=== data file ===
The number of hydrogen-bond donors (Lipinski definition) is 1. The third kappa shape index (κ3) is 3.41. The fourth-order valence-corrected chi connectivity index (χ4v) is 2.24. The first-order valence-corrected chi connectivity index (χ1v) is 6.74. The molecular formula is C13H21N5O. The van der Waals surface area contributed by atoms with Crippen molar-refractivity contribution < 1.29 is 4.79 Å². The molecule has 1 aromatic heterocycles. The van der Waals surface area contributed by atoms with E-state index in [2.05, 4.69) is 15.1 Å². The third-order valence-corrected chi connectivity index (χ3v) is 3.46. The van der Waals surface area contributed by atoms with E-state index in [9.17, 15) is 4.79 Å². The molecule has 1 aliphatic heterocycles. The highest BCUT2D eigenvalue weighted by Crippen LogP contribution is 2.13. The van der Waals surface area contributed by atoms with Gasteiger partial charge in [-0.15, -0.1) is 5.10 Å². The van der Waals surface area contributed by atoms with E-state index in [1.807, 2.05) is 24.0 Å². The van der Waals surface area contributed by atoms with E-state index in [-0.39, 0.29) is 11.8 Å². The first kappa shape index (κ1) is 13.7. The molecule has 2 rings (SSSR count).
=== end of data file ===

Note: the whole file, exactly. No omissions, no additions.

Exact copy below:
The number of hydrogen-bond donors (Lipinski definition) is 1. The third kappa shape index (κ3) is 3.41. The fourth-order valence-corrected chi connectivity index (χ4v) is 2.24. The first-order valence-corrected chi connectivity index (χ1v) is 6.74. The molecular formula is C13H21N5O. The van der Waals surface area contributed by atoms with Crippen molar-refractivity contribution < 1.29 is 4.79 Å². The molecule has 1 aromatic heterocycles. The van der Waals surface area contributed by atoms with E-state index in [2.05, 4.69) is 15.1 Å². The third-order valence-corrected chi connectivity index (χ3v) is 3.46. The van der Waals surface area contributed by atoms with E-state index in [9.17, 15) is 4.79 Å². The molecule has 1 aliphatic heterocycles. The highest BCUT2D eigenvalue weighted by Crippen LogP contribution is 2.13. The van der Waals surface area contributed by atoms with Gasteiger partial charge in [-0.15, -0.1) is 5.10 Å². The van der Waals surface area contributed by atoms with E-state index in [1.807, 2.05) is 24.0 Å². The van der Waals surface area contributed by atoms with E-state index in [-0.39, 0.29) is 11.8 Å². The first kappa shape index (κ1) is 13.7. The molecule has 2 rings (SSSR count).